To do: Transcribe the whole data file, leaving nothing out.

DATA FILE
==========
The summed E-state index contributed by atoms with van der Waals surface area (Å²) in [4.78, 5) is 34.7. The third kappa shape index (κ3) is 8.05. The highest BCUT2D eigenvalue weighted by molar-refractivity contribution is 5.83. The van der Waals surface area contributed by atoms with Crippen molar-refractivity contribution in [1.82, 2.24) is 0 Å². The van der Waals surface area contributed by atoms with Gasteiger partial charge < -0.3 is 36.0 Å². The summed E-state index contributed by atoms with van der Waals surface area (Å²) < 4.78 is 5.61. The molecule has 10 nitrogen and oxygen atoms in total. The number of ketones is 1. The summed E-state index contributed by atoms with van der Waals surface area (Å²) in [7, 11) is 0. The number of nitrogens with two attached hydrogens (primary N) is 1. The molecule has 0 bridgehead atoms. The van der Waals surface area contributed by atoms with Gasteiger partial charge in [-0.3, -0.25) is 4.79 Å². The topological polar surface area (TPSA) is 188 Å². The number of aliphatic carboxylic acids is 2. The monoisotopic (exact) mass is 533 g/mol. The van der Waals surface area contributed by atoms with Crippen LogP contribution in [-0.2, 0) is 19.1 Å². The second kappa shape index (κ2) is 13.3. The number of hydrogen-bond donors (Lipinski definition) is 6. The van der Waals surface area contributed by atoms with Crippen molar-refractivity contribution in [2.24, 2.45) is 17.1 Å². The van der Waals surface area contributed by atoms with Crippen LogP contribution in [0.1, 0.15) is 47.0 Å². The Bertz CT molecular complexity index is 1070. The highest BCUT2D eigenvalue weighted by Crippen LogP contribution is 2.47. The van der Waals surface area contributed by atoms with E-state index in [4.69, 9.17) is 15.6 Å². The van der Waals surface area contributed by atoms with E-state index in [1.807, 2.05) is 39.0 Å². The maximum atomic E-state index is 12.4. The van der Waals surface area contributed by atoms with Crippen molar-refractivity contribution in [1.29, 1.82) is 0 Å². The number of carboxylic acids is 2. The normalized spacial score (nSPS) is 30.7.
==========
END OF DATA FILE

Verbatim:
The summed E-state index contributed by atoms with van der Waals surface area (Å²) in [4.78, 5) is 34.7. The third kappa shape index (κ3) is 8.05. The highest BCUT2D eigenvalue weighted by molar-refractivity contribution is 5.83. The van der Waals surface area contributed by atoms with Crippen molar-refractivity contribution in [1.82, 2.24) is 0 Å². The van der Waals surface area contributed by atoms with Gasteiger partial charge < -0.3 is 36.0 Å². The summed E-state index contributed by atoms with van der Waals surface area (Å²) < 4.78 is 5.61. The molecule has 10 nitrogen and oxygen atoms in total. The number of ketones is 1. The summed E-state index contributed by atoms with van der Waals surface area (Å²) in [7, 11) is 0. The number of nitrogens with two attached hydrogens (primary N) is 1. The molecule has 0 bridgehead atoms. The van der Waals surface area contributed by atoms with Gasteiger partial charge in [-0.3, -0.25) is 4.79 Å². The topological polar surface area (TPSA) is 188 Å². The number of aliphatic carboxylic acids is 2. The monoisotopic (exact) mass is 533 g/mol. The van der Waals surface area contributed by atoms with Crippen LogP contribution in [-0.2, 0) is 19.1 Å². The second kappa shape index (κ2) is 13.3. The number of hydrogen-bond donors (Lipinski definition) is 6. The van der Waals surface area contributed by atoms with Crippen molar-refractivity contribution in [2.24, 2.45) is 17.1 Å². The van der Waals surface area contributed by atoms with Crippen LogP contribution in [0.1, 0.15) is 47.0 Å². The Bertz CT molecular complexity index is 1070. The highest BCUT2D eigenvalue weighted by Crippen LogP contribution is 2.47. The van der Waals surface area contributed by atoms with E-state index in [4.69, 9.17) is 15.6 Å². The van der Waals surface area contributed by atoms with E-state index in [1.807, 2.05) is 39.0 Å². The maximum atomic E-state index is 12.4. The van der Waals surface area contributed by atoms with Crippen molar-refractivity contribution in [1.29, 1.82) is 0 Å². The number of carboxylic acids is 2. The normalized spacial score (nSPS) is 30.7.